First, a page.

No Progress Made.
Virtually no progress was made on
the bill today. Only one minor
amendment was disposed of and that
extending the provision for direct
loans to persons as well as corpora
tions was accepted by Senator Sim
mons, in charge of the bill when
members of the banking committee
and others insisted that farmers and
small business men, as well as capi
talists and large corporations, should
be allowed to receive direct advances
from the corporation.
Senator Hardwick, democrat, to
day came out by vigorous opposition
to the legislation. He declared it was
unnecessary and would confer no
great powers over American industry
to a few men. The measure, he as
serted, would create machinery simi
lar to the Aldrich-Vreefand "central
bank" plan but with vastly more ar
Would Withhold Power.
Disapproval of the securities licens
ing plan was expressed by some sen
ators, who believe the present volun
tary committee, co-operating withthi
Treasury department, would answer
the purpose, while Senator Smith of
Michigan, republican, opposed con
ferring upon the secretary of the
treasury the enormous power which
he said the bill authorized. He sug
gested that the federal reserve act be
amended so as to place these powers
in the hands of the twelve reserve
Senator Simmons staunchly de
fended the mtasure and declared that
the federal reserve system cannot
adequately rope with financial needs
of American industry in view of the
virtual commandeering of the money
market by the government.
Sisler Offered to Tanks.
According to winter dope, George
Sisler, the Browns' star, was offered
to the New York Yankees for $50,000,
but the Yanks wouldn t dig that deep.
The Japanese Way To Remove Corns
Doesn't Hurt a Bit Easy and Simple
The Magic Touch of Ice-Mint Does It. Just a Touch Stops
Soreness, Then the Corn or Callous Shrivels and Lifts
Off. Try It. Your Feet Will Feel Cool and Fine.
Just ' touch of Ic-Mint and "Oh r
what relief. Corns and callcrnMS vanish,
soreness disappears and you can- dance
all nlsht or walk all dsr and your corns
won't hurt a bit Ne matter what you
have tried or how many times you have
been disappointed, here is a real help for
you at last. From the very second that
Ice-Mint touches that sere, tender corn
your poor tired, aching- feet will fed so
cool, easy and comfortable that you will
just sigh with relief. Think of it; just
a little touch of that delightful, cooling
Ice-Mint and real foot joy is yours. Mo
DEATH TAKES TWO
FROM JE FAMILY
Mother Dies Sunday Morning,
Daughter Dies Saturday
Morning, Neither Knowing
Other's Serious Illness.
Within 24 hours of each other, Mrs.
Catherine Welch and Mrs. Mary E.
Kinney, mother and daughter, living
at Thirty-eighth and California streets,
died at different hospitals, each un
aware of the other's critical condi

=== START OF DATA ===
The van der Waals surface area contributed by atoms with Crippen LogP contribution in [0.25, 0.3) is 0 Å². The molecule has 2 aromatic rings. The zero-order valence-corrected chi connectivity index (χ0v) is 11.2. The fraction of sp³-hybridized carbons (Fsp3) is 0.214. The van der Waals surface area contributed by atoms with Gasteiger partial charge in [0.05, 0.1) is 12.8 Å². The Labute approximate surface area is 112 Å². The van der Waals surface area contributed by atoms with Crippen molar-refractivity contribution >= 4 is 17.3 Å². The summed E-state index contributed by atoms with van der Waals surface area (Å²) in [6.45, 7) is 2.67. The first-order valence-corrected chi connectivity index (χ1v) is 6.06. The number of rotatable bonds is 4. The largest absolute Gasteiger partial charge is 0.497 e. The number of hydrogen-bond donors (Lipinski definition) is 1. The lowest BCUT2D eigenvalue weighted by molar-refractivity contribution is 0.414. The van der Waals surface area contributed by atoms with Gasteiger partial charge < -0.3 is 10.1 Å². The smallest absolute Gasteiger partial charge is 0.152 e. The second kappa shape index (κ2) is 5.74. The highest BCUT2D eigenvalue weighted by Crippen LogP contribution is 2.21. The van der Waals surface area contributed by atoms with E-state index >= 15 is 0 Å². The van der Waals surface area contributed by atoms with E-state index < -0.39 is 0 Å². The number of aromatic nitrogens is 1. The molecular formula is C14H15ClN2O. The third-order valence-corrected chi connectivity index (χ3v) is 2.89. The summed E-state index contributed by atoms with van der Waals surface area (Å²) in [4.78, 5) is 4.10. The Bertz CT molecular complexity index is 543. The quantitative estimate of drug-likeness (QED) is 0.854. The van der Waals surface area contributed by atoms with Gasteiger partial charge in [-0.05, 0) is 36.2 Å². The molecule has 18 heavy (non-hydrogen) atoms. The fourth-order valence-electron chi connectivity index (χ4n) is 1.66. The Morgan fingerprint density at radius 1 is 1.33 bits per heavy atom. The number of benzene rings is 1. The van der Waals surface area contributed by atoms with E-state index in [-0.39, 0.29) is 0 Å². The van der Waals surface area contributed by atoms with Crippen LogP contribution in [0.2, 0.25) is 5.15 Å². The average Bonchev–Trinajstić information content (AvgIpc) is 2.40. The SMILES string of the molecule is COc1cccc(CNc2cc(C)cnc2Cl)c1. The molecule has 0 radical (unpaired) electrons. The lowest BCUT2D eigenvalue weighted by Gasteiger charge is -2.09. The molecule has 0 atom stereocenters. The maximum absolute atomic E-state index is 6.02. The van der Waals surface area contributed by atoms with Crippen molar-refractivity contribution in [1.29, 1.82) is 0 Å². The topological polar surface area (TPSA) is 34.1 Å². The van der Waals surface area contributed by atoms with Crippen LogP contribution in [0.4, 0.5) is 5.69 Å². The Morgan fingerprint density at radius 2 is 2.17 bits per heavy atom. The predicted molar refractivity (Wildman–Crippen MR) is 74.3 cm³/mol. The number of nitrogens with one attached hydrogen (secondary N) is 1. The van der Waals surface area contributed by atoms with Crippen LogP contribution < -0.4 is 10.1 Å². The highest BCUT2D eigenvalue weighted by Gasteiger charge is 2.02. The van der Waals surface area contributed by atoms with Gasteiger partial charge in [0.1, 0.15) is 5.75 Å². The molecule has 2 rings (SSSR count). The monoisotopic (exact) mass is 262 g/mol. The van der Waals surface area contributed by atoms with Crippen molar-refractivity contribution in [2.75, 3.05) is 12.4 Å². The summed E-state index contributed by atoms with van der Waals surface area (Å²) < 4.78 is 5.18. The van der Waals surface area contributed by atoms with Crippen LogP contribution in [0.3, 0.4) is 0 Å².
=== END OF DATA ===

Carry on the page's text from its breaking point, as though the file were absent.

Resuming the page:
tion. Mrs. Kinney answered the call
Saturday morning and the mother
Mrs. Welch was one of the pioneers
of "Omaha, coming here in 1865, rear
ing a family and making this city her
permanent home. Born in Ireland 73
years ago, she was brought to the
United States by her parents at the
age of 3, and grew -to womanhood in
Surviving her are three sons anc
two daughters, R. E. Welch of New
York, formerly of Omaha; John M..
Thomas, Catherine and Mrs. Anna
Coudrey, all of Omaha.
Mrs. Kinney was the third oldest
of the children, a woman of fine tal
ents and strength of character, who
successfully battled with adversities
that would crush , less courageous
A slip of one foot, a stumble againsl
an office safe caused a hurt which
led to her death at 41. Four children
survive her, Madeline, Frank, Cath
erine and Margaret.
A double funeral will take place
Tuesday morning from the home 38IS
California street, to St Cecilia's ca
thedral where requiem high mass will
be celebrated. Interment will be in
Holy Sepulchre cemetery.
Jones Boasts of V7- "
Tom Jones, dethroned manager' of
Jess Willard, boasts he has made
more money out of fighting than any
other manager. And he never had to
pull on a glove to get the kale, either.
Location Moat Contral
300 Rooms with 300 Private Baths
Rate $1.75 to $3.50 Per Day
H. J. TREMA1N
Prat, and Manager
matter how old or tough your pet corn
is he will shrivel right up and you can
pick him out after m touch of Ice-Mint.
No pain, not a bit of soreness, either
when applying it or afterwards, and it
doesn't even irritate the skin.
Ice-Mint Is the real Japanese eecret
of fine healthy, littTe feet Prevents foot
odors and keeps them cool, sweet and
comfortable. It is now selling like wild
fire here. . ...
Jo it ask In any drug store for a litle
Ice-Mint and give your poor suffering,
tired feet the treat of their lives. There
is nothing beter, nor nothing "just as